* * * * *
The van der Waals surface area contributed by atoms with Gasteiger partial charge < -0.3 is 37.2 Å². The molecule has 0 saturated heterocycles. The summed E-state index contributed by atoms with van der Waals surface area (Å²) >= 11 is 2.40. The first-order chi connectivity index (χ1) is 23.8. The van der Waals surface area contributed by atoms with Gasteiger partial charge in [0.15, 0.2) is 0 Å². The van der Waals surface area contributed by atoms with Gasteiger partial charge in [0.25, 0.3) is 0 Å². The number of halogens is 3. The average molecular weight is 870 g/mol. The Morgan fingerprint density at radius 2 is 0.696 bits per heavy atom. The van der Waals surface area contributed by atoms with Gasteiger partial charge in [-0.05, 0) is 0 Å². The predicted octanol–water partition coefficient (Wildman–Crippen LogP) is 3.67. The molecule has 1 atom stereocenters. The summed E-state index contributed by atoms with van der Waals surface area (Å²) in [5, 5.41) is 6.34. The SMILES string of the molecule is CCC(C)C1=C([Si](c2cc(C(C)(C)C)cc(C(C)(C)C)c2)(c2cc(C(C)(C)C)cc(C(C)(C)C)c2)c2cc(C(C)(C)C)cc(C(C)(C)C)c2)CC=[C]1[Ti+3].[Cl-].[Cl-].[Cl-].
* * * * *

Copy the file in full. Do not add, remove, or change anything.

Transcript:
The van der Waals surface area contributed by atoms with Gasteiger partial charge < -0.3 is 37.2 Å². The molecule has 0 saturated heterocycles. The summed E-state index contributed by atoms with van der Waals surface area (Å²) >= 11 is 2.40. The first-order chi connectivity index (χ1) is 23.8. The van der Waals surface area contributed by atoms with Gasteiger partial charge in [0.15, 0.2) is 0 Å². The van der Waals surface area contributed by atoms with Gasteiger partial charge in [0.25, 0.3) is 0 Å². The number of halogens is 3. The average molecular weight is 870 g/mol. The Morgan fingerprint density at radius 2 is 0.696 bits per heavy atom. The van der Waals surface area contributed by atoms with Gasteiger partial charge in [-0.05, 0) is 0 Å². The predicted octanol–water partition coefficient (Wildman–Crippen LogP) is 3.67. The molecule has 1 atom stereocenters. The summed E-state index contributed by atoms with van der Waals surface area (Å²) in [5, 5.41) is 6.34. The SMILES string of the molecule is CCC(C)C1=C([Si](c2cc(C(C)(C)C)cc(C(C)(C)C)c2)(c2cc(C(C)(C)C)cc(C(C)(C)C)c2)c2cc(C(C)(C)C)cc(C(C)(C)C)c2)CC=[C]1[Ti+3].[Cl-].[Cl-].[Cl-].